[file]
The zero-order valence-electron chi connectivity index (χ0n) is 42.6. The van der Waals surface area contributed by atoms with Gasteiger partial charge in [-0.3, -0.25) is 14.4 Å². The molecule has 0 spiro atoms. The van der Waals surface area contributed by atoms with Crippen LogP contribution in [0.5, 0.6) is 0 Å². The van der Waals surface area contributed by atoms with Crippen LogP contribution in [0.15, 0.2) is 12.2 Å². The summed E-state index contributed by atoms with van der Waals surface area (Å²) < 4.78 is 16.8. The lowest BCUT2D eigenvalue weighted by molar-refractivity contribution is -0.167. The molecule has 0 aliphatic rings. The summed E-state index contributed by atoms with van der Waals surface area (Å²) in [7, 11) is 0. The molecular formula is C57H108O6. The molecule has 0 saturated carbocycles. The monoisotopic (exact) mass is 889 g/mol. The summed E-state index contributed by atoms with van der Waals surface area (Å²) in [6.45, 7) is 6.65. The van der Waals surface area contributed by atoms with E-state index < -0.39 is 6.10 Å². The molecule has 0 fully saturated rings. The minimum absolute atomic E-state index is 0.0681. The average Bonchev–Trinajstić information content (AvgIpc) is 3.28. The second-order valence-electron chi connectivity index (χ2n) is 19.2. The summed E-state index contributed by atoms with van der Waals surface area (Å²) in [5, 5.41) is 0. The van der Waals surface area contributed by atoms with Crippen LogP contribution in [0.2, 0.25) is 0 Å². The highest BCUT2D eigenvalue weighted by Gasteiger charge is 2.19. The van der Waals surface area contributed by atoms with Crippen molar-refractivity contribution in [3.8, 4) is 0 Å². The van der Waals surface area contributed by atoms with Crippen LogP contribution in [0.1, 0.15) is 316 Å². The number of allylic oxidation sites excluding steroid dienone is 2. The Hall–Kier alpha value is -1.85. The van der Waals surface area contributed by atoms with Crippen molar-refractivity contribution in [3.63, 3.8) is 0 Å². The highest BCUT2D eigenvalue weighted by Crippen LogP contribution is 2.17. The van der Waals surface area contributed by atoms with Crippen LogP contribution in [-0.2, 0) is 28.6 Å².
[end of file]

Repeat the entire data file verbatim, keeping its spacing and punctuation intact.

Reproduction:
The zero-order valence-electron chi connectivity index (χ0n) is 42.6. The van der Waals surface area contributed by atoms with Gasteiger partial charge in [-0.3, -0.25) is 14.4 Å². The molecule has 0 spiro atoms. The van der Waals surface area contributed by atoms with Crippen LogP contribution in [0.5, 0.6) is 0 Å². The van der Waals surface area contributed by atoms with Crippen LogP contribution in [0.15, 0.2) is 12.2 Å². The summed E-state index contributed by atoms with van der Waals surface area (Å²) < 4.78 is 16.8. The lowest BCUT2D eigenvalue weighted by molar-refractivity contribution is -0.167. The molecule has 0 aliphatic rings. The summed E-state index contributed by atoms with van der Waals surface area (Å²) in [7, 11) is 0. The molecular formula is C57H108O6. The molecule has 0 saturated carbocycles. The monoisotopic (exact) mass is 889 g/mol. The summed E-state index contributed by atoms with van der Waals surface area (Å²) in [6.45, 7) is 6.65. The van der Waals surface area contributed by atoms with E-state index < -0.39 is 6.10 Å². The molecule has 0 fully saturated rings. The minimum absolute atomic E-state index is 0.0681. The average Bonchev–Trinajstić information content (AvgIpc) is 3.28. The second-order valence-electron chi connectivity index (χ2n) is 19.2. The summed E-state index contributed by atoms with van der Waals surface area (Å²) in [5, 5.41) is 0. The van der Waals surface area contributed by atoms with Crippen LogP contribution in [0.2, 0.25) is 0 Å². The highest BCUT2D eigenvalue weighted by Gasteiger charge is 2.19. The van der Waals surface area contributed by atoms with Crippen molar-refractivity contribution in [3.8, 4) is 0 Å². The van der Waals surface area contributed by atoms with Crippen LogP contribution in [0.1, 0.15) is 316 Å². The number of allylic oxidation sites excluding steroid dienone is 2. The Hall–Kier alpha value is -1.85. The van der Waals surface area contributed by atoms with Crippen molar-refractivity contribution in [3.63, 3.8) is 0 Å². The highest BCUT2D eigenvalue weighted by Crippen LogP contribution is 2.17. The van der Waals surface area contributed by atoms with Crippen LogP contribution in [-0.2, 0) is 28.6 Å².